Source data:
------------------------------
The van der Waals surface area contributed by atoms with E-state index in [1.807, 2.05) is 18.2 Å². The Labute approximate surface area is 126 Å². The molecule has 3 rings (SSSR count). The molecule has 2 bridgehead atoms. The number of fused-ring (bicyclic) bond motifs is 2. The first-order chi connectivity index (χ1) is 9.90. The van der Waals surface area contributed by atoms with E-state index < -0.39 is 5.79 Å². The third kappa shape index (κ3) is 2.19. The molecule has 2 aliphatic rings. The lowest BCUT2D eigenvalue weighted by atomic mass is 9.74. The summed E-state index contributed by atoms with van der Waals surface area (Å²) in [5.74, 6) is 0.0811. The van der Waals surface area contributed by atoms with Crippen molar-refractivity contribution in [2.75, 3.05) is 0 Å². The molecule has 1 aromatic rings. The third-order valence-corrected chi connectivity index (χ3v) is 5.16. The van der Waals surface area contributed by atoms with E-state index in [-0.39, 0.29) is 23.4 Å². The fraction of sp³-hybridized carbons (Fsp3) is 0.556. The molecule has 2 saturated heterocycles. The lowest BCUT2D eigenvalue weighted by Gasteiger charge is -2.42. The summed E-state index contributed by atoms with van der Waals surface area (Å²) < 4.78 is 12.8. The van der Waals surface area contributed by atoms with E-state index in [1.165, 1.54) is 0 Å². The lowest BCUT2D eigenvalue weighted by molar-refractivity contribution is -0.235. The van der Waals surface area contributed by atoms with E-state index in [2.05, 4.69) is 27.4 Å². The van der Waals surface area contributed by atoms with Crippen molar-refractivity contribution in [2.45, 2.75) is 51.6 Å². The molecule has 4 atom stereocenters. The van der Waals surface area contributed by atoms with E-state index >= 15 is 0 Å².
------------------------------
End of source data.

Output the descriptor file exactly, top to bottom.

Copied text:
The van der Waals surface area contributed by atoms with E-state index in [1.807, 2.05) is 18.2 Å². The Labute approximate surface area is 126 Å². The molecule has 3 rings (SSSR count). The molecule has 2 bridgehead atoms. The number of fused-ring (bicyclic) bond motifs is 2. The first-order chi connectivity index (χ1) is 9.90. The van der Waals surface area contributed by atoms with E-state index < -0.39 is 5.79 Å². The third kappa shape index (κ3) is 2.19. The molecule has 2 aliphatic rings. The lowest BCUT2D eigenvalue weighted by atomic mass is 9.74. The summed E-state index contributed by atoms with van der Waals surface area (Å²) in [5.74, 6) is 0.0811. The van der Waals surface area contributed by atoms with Crippen molar-refractivity contribution in [2.75, 3.05) is 0 Å². The molecule has 1 aromatic rings. The third-order valence-corrected chi connectivity index (χ3v) is 5.16. The van der Waals surface area contributed by atoms with E-state index in [-0.39, 0.29) is 23.4 Å². The fraction of sp³-hybridized carbons (Fsp3) is 0.556. The molecule has 2 saturated heterocycles. The lowest BCUT2D eigenvalue weighted by Gasteiger charge is -2.42. The summed E-state index contributed by atoms with van der Waals surface area (Å²) < 4.78 is 12.8. The van der Waals surface area contributed by atoms with E-state index in [1.165, 1.54) is 0 Å². The lowest BCUT2D eigenvalue weighted by molar-refractivity contribution is -0.235. The van der Waals surface area contributed by atoms with E-state index in [2.05, 4.69) is 27.4 Å². The van der Waals surface area contributed by atoms with Crippen molar-refractivity contribution in [2.45, 2.75) is 51.6 Å². The molecule has 4 atom stereocenters. The van der Waals surface area contributed by atoms with E-state index >= 15 is 0 Å².